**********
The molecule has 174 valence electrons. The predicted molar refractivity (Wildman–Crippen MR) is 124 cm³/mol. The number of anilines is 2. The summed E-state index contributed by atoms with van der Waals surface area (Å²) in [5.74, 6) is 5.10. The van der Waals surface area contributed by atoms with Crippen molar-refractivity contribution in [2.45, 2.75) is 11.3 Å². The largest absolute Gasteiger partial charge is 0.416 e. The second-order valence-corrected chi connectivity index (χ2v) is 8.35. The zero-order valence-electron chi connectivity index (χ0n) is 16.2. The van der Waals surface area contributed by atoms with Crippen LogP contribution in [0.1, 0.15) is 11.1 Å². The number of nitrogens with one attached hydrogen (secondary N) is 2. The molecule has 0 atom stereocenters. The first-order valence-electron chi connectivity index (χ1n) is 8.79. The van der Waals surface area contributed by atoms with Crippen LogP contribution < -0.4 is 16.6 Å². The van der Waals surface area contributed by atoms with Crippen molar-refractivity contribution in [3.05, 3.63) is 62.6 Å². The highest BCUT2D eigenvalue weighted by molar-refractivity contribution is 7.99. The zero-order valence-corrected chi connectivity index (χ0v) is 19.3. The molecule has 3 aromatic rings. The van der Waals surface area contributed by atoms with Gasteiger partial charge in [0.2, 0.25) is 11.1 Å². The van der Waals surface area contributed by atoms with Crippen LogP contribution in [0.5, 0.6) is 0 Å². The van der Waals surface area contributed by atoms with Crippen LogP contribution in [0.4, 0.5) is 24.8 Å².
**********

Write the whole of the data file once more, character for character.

The molecule has 174 valence electrons. The predicted molar refractivity (Wildman–Crippen MR) is 124 cm³/mol. The number of anilines is 2. The summed E-state index contributed by atoms with van der Waals surface area (Å²) in [5.74, 6) is 5.10. The van der Waals surface area contributed by atoms with Crippen molar-refractivity contribution in [2.45, 2.75) is 11.3 Å². The largest absolute Gasteiger partial charge is 0.416 e. The second-order valence-corrected chi connectivity index (χ2v) is 8.35. The zero-order valence-electron chi connectivity index (χ0n) is 16.2. The van der Waals surface area contributed by atoms with Crippen LogP contribution in [0.1, 0.15) is 11.1 Å². The number of nitrogens with one attached hydrogen (secondary N) is 2. The molecule has 0 atom stereocenters. The first-order valence-electron chi connectivity index (χ1n) is 8.79. The van der Waals surface area contributed by atoms with Crippen LogP contribution < -0.4 is 16.6 Å². The van der Waals surface area contributed by atoms with Crippen molar-refractivity contribution in [3.05, 3.63) is 62.6 Å². The highest BCUT2D eigenvalue weighted by molar-refractivity contribution is 7.99. The zero-order valence-corrected chi connectivity index (χ0v) is 19.3. The molecule has 3 aromatic rings. The van der Waals surface area contributed by atoms with Gasteiger partial charge in [0.2, 0.25) is 11.1 Å². The van der Waals surface area contributed by atoms with Crippen LogP contribution in [0.5, 0.6) is 0 Å². The van der Waals surface area contributed by atoms with Crippen LogP contribution in [0.4, 0.5) is 24.8 Å².